Álvaro Morales1, Marisol Godoy1, Ignacio Beltrán1, Ananda Muller1, Oscar Balocchi2, and Rubén Pulido1*
In temperate milk production systems, it is important to study the effect of grazing strategies in both the quantity and quality of the diet, resulting in potential impacts on animal metabolism. The aim was to evaluate the effect of timing of herbage allocation and herbage mass on blood indicators. Forty Holstein-Friesian cows were grouped according to milk production (24.7 ± 2.8 kg cow-1), body weight (580.6 ± 51.7 kg) and days in milk (74 ± 17.1 d). The groups were randomly allocated to one of four treatments: 1) L-AM, access to new herbage allocation after morning milking with herbage mass of 2000 kg DM ha-1; 2) L-PM; access to new herbage allocation after afternoon milking with herbage mass of 2000 kg DM ha-1; 3) H-AM; access to new herbage allocation after morning milking with herbage mass of 3000 kg DM ha-1; 4) H-PM; access to new herbage allocation after afternoon milking with herbage mass of 3000 kg DM ha-1. Milk production was only different for H-PM in 1.1 kg higher than L-PM. Urea in milk was affected by treatments, being 22% higher for L-AM than other treatments. β-Hydroxybutyrate and blood urea concentrations were 47% and 30% higher, respectively, for AM compared to PM treatments. Plasma albumin concentration was lower for H-PM compared to other treatments at week 3 of blood sampling. PM treatments modify the herbage composition and animal metabolism, while combining it with a high herbage mass impacts positively in production and milk composition.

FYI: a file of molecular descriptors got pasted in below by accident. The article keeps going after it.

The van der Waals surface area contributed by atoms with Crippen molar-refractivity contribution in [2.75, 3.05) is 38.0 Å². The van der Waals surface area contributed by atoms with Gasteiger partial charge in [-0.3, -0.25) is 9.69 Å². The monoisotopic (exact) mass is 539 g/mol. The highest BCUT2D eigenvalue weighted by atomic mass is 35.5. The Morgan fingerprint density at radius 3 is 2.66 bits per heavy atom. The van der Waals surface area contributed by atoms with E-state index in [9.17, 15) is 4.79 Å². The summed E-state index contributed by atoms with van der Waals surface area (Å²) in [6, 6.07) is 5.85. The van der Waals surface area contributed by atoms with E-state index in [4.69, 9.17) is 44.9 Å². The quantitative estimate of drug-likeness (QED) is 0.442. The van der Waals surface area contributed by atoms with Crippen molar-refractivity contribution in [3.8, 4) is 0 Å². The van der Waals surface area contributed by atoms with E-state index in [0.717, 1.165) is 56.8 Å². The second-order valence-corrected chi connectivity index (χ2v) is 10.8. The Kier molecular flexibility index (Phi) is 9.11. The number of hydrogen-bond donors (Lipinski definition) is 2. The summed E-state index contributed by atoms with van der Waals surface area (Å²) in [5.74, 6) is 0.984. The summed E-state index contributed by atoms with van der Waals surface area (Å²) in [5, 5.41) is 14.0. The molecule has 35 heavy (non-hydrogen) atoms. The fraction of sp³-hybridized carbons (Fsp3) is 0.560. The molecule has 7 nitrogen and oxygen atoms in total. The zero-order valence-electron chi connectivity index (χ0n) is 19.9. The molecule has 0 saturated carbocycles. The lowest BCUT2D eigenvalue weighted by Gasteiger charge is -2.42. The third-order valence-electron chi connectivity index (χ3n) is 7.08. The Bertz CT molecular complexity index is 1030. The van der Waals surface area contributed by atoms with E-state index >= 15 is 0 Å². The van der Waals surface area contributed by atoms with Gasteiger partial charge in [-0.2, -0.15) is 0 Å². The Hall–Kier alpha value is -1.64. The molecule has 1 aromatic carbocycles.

Key words: Autumn pasture, dairy cows, grazing system, metabolism, pasture management.
1Universidad Austral de Chile, Facultad de Ciencias Veterinarias, PO Box 567, Valdivia, Chile. *Corresponding author (email@example.com). 2Universidad Austral de Chile, Facultad de Ciencias Agronómicas, PO Box 567, Valdivia, Chile.